fit<-lm(medv ~ big+I(crim*big)+I(crim*(1-big)) + I(tax *big)+I(tax*(1-big))+ I(lstat*(big))+I(lstat*(1-big)) , data = BostonHousing)

lm(formula = medv ~ big + I(crim * big) + I(crim * (1 - big)) + 
    I(tax * big) + I(tax * (1 - big)) + I(lstat * (big)) + I(lstat * 
    (1 - big)), data = BostonHousing)

     Min       1Q   Median       3Q      Max 
-16.1621  -3.3619  -0.9198   2.0725  29.1939 

                       Estimate Std. Error t value Pr(>|t|)    
(Intercept)          26.2100954  1.5522301  16.885  < 2e-16 ***
big                  11.6246444  1.8104137   6.421 3.16e-10 ***
I(crim * big)        -0.0124625  0.0610095  -0.204   0.8382    
I(crim * (1 - big))  -0.1188344  0.0490509  -2.423   0.0158 *  
I(tax * big)         -0.0004341  0.0028769  -0.151   0.8801    
I(tax * (1 - big))   -0.0007021  0.0031429  -0.223   0.8233    
I(lstat * (big))     -1.2250688  0.0746558 -16.410  < 2e-16 ***
I(lstat * (1 - big)) -0.4452595  0.0677917  -6.568 1.29e-10 ***
Signif. codes:  0 ‘***’ 0.001 ‘**’ 0.01 ‘*’ 0.05 ‘.’ 0.1 ‘ ’ 1

Residual standard error: 5.771 on 498 degrees of freedom
Multiple R-squared:  0.6118,	Adjusted R-squared:  0.6063 
F-statistic: 112.1 on 7 and 498 DF,  p-value: < 2.2e-16

Note that big gives us whether it’s an area with ‘big’ houses and 1-big gives us whether it’s an area with ‘small’ houses. We can see that most coefficients look statistically significant, and see several interesting things:

  • the coefficient for the indicator variable big is fairly large compared to the intercept
  • crime has a weaker effect on price for big houses
  • taxes have similar effect on price across big and small houses
  • the percent of low status people has a stronger effect for big houses

Testing The Differences Between the Two Groups in R

Let’s do a formal test to see whether there is a statistically significant difference between the two groups: that is, is there a difference in the effects of crime, taxes, or percent low status between the groups? We can import the car package and use the linearHypothesis function to test this. To do this, we need to create a hypothesis matrix. Each row of the hypothesis will show the linear combination of covariates of our hypothesis, and our default is that this linear combination is equal to 0. Here we create this matrix.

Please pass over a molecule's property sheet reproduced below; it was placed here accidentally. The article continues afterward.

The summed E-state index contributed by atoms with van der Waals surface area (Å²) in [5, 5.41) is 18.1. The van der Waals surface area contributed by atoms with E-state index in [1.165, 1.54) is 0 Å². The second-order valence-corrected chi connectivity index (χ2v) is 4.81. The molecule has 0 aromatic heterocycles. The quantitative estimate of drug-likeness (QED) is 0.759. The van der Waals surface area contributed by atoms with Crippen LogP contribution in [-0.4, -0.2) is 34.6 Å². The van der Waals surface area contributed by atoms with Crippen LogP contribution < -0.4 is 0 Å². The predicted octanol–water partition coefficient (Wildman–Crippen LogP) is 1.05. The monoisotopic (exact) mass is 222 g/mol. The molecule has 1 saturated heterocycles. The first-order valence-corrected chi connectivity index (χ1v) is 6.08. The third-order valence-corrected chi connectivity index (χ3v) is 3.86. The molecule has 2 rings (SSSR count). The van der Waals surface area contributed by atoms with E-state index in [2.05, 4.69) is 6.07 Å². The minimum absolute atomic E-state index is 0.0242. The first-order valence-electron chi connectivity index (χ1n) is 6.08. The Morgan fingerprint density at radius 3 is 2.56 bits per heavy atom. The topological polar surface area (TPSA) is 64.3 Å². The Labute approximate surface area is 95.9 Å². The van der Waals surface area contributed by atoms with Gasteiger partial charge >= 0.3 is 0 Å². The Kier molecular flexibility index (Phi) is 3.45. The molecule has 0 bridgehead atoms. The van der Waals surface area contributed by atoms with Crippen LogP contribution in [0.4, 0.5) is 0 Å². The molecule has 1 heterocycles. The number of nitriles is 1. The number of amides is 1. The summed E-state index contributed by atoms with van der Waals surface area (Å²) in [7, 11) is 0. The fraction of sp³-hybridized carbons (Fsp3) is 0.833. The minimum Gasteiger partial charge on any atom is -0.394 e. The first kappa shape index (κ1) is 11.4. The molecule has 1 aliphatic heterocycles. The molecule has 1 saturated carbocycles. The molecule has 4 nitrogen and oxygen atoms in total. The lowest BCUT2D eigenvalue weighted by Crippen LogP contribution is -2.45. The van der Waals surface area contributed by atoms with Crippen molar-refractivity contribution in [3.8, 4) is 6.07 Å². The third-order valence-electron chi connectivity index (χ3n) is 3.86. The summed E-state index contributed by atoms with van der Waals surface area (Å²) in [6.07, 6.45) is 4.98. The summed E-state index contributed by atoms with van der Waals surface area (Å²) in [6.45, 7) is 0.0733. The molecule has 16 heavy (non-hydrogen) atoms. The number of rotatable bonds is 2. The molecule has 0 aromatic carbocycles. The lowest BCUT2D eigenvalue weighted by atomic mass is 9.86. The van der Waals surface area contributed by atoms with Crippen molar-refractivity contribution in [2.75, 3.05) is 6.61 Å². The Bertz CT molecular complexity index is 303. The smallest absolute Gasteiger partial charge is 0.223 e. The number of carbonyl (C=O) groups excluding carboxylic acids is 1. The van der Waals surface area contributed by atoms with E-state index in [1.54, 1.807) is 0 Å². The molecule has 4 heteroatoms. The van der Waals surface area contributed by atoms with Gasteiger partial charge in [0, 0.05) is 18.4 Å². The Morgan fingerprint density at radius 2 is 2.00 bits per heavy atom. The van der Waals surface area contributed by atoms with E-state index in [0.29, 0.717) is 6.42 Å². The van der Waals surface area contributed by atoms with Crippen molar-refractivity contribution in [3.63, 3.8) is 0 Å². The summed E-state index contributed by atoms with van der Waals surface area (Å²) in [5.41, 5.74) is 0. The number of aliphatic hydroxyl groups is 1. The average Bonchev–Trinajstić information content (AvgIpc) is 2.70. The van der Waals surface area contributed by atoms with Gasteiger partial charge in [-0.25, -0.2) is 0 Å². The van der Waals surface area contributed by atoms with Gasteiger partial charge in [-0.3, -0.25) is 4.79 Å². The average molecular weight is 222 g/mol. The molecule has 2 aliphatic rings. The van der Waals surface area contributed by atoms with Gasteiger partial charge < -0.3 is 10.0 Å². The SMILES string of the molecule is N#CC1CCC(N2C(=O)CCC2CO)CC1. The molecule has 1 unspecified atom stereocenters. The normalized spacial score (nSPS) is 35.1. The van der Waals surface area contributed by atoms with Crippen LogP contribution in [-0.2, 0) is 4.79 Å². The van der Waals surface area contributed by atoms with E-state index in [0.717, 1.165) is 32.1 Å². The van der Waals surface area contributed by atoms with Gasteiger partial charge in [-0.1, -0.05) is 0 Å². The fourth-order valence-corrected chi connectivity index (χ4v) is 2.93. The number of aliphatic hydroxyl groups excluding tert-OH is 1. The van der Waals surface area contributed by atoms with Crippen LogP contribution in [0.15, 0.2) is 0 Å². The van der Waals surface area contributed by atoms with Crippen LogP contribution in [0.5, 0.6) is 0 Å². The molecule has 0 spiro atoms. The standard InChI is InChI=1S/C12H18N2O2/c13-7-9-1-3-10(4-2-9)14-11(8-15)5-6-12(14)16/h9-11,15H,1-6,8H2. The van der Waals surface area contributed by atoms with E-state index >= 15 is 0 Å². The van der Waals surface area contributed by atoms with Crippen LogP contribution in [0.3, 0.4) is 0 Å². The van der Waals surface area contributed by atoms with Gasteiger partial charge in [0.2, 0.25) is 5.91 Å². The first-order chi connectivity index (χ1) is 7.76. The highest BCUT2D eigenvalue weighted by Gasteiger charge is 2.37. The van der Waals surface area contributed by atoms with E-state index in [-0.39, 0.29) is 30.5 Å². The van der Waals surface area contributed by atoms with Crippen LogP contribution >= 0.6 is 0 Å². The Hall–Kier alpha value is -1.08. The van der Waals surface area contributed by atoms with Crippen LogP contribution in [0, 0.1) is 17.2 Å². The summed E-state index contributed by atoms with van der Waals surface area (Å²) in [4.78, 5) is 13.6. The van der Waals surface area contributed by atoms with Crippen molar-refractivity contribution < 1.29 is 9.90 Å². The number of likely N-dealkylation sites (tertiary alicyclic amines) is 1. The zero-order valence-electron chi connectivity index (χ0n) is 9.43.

hypothesisMatrix <- matrix(rbind(row_1,row_2,row_3),nrow=3,ncol=7)

The first entry of every row corresponds to the intercept. Our null hypothesis is then that crime, tax, and percent low status have the same mean effect on price across the two groups.

Here the first, second, and third rows correspond to crime, tax, and percent low status, respectively. We can see the hypothesis test written out when we run the linearHypothesis function from the car package.


Linear hypothesis test

I(crim * rm) - I(crim * (1 - rm)) = 0
I(tax * rm) - I(tax * (1 - rm)) = 0
I(lstat * (rm)) - I(lstat * (1 - rm)) = 0

Model 1: restricted model
Model 2: medv ~ I(crim * rm) + I(crim * (1 - rm)) + I(tax * rm) + I(tax * 
    (1 - rm)) + I(lstat * (rm)) + I(lstat * (1 - rm))

  Res.Df   RSS Df Sum of Sq      F    Pr(>F)    
1    502 19170                                  
2    499 15412  3    3758.7 40.567 < 2.2e-16 ***
Signif. codes:  0 ‘***’ 0.001 ‘**’ 0.01 ‘*’ 0.05 ‘.’ 0.1 ‘ ’ 1

Based on this, we reject the null hypothesis that the two models are the same in favor of the richer model that we proposed. Thus, we conclude that the effect of the covariates on price differs between the two groups.